Atwood is also of the opinion that life imitates art and has warned that the stories played out in Dystopian fictional literature could come to pass. Her disdain for Utopian literature is because it is ‘too boring and too perfect’. Real-life society does not always tend to be perfect all the time and as such, dystopian fiction gives a more accurate representation of events that could happen in the future as opposed to Utopian fiction’s perfect setting. Some of the fictional parts of Atwood’s dystopian tales have come to pass in the modern-day and this vindicates her position. For example, her fictional tale of the President’s Day Massacre in her 1985 novel, in which there was a violent attack on the US Capitol came to pass with the January 6th insurrection which happened in 2021. The latter event occurred thirty-six years or so years after Atwood published her book and happened in a similar vein, with violent demonstrators attacking the Capitol (Holland, and Amanpour, 2).

Atwood says her dystopian works were based on previous occurrences and are not entirely a work of fiction. For her most popular dystopian fiction work, she says it was based on historical precedent. It is based on this that she states “All around the world and back in time, these kinds of totalitarianism have existed. So, my question was: If you were going to have one in the United States, what form would it take?” Her Dystopian fiction works are therefore a guide for society today (Holland, and Amanpour, 2).

On the feminist topic, Atwood is considered one of the leading feminist writers in the world. However, she has never called herself a feminist, refusing to do so because she believes that the term has drawn many different meanings. In a piece she wrote in the New York Times in 2017, she states: “Is The Handmaid’s Tale a “feminist” novel? If you mean an ideological tract in which all women are angels and/or so victimized they are incapable of moral choice, no. If you mean a novel in which women are human beings — with all the variety of character and behavior that implies — and are also interesting and important, and what happens to them is crucial to the theme, structure, and plot of the book, then yes. In that sense, many books are “feminist” (Atwood, 1). In the piece, Atwood seems to refer to three kinds of feminism. The first casts women as an image of perfection without any flaws, with the second alluding to women as having been victimized to the extent that they are incapable of making moral choices on their own. The third version which she seems to be in support of casts women as flawed but full humans who need to be respected and appreciated for what they are.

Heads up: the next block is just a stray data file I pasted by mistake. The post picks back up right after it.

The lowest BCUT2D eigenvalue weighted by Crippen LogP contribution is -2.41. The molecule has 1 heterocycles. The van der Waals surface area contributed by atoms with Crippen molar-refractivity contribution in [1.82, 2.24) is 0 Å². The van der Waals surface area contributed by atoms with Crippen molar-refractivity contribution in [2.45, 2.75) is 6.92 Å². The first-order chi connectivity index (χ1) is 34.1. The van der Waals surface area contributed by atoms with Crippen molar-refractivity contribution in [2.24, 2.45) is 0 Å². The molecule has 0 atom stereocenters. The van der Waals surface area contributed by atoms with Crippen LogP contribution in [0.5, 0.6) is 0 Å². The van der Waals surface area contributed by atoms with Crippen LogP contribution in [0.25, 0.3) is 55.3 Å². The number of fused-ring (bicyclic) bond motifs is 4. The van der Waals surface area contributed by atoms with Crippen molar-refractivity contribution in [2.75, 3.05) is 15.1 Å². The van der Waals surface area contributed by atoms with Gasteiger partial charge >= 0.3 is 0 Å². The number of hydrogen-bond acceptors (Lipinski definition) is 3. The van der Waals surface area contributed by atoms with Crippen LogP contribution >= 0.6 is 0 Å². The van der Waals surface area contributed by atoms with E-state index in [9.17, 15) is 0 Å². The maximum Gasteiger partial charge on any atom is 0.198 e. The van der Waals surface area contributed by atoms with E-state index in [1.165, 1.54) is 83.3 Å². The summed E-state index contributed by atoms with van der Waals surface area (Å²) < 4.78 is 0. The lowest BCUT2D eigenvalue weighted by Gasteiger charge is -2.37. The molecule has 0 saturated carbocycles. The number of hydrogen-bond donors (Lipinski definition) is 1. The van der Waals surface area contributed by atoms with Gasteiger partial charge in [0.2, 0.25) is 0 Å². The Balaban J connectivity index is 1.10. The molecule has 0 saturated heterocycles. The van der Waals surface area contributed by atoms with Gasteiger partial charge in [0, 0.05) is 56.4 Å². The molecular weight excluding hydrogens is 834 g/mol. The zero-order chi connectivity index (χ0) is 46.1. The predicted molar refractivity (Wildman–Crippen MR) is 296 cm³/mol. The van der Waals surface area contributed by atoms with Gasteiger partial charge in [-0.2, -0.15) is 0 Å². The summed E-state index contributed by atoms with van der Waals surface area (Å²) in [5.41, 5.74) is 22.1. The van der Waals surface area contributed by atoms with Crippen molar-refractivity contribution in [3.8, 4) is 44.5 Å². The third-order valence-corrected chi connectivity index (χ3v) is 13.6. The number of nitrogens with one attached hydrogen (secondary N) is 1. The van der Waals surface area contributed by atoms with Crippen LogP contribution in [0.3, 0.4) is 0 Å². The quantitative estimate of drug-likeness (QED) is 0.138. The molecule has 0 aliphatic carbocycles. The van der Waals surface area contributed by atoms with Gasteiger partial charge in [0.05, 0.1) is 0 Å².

Atwood’s views on feminism present some sort of a paradox. On the one hand, her literature works possess feminist themes and speak of the empowerment and liberation of women. On the other hand, she refuses to be called a feminist outside her works and generally steers clear of making contributions to the feminism debate. As noted earlier, she does not refer to herself as a feminist and in one interview, she outrightly declined to be referred to as one. When asked whether she is a feminist writer, she answered: “‘Feminist’ is now one of the all-purpose words. It can mean anything from people who think men should be pushed off cliffs to people who think it’s ok for women to read and write … So what do you mean?” (Wells, 2).

A few years back, she elicited a furious debate on social media when she shared an article on Twitter titled ‘Why can’t we say ‘woman’ anymore’? She was accused by some of enabling transphobia and making trans women susceptible to attack. While some accused her of having left behind her feminist values, the truth is that Atwood never identified as a feminist because she feels the concept of feminism has been misunderstood. Addressing her controversial approach to modern issues, Atwood says that she is viciously independent. For modern age debates, people form camps and everyone wants you in their camp. Only that she is not willing to do so because it only makes you a puppet of the camp you have joined, as opposed to keeping your independence of thought.

In another interview with the actress Emma Watson, she was asked whether she sometimes gets bored of being asked whether she is a feminist. In her response, Atwood clarified that she had realized that the word now bore many meanings and that explains her constant reply  “Tell me what you mean by that word and then we can talk” (Oppenheim, 1). She has denied that some of her works including The Edible Woman bear feminist titles. This is although the publication of the book coincided with the second-wave feminist movement. According to her, an author can only be labeled as a feminist if they worked willingly and consciously within the context of the feminist movement. A major takeaway from Atwood’s opinions on feminism though is the fact that she accepts being referred to as a feminist only in the context that women should be regarded as citizens with equal rights similar to men.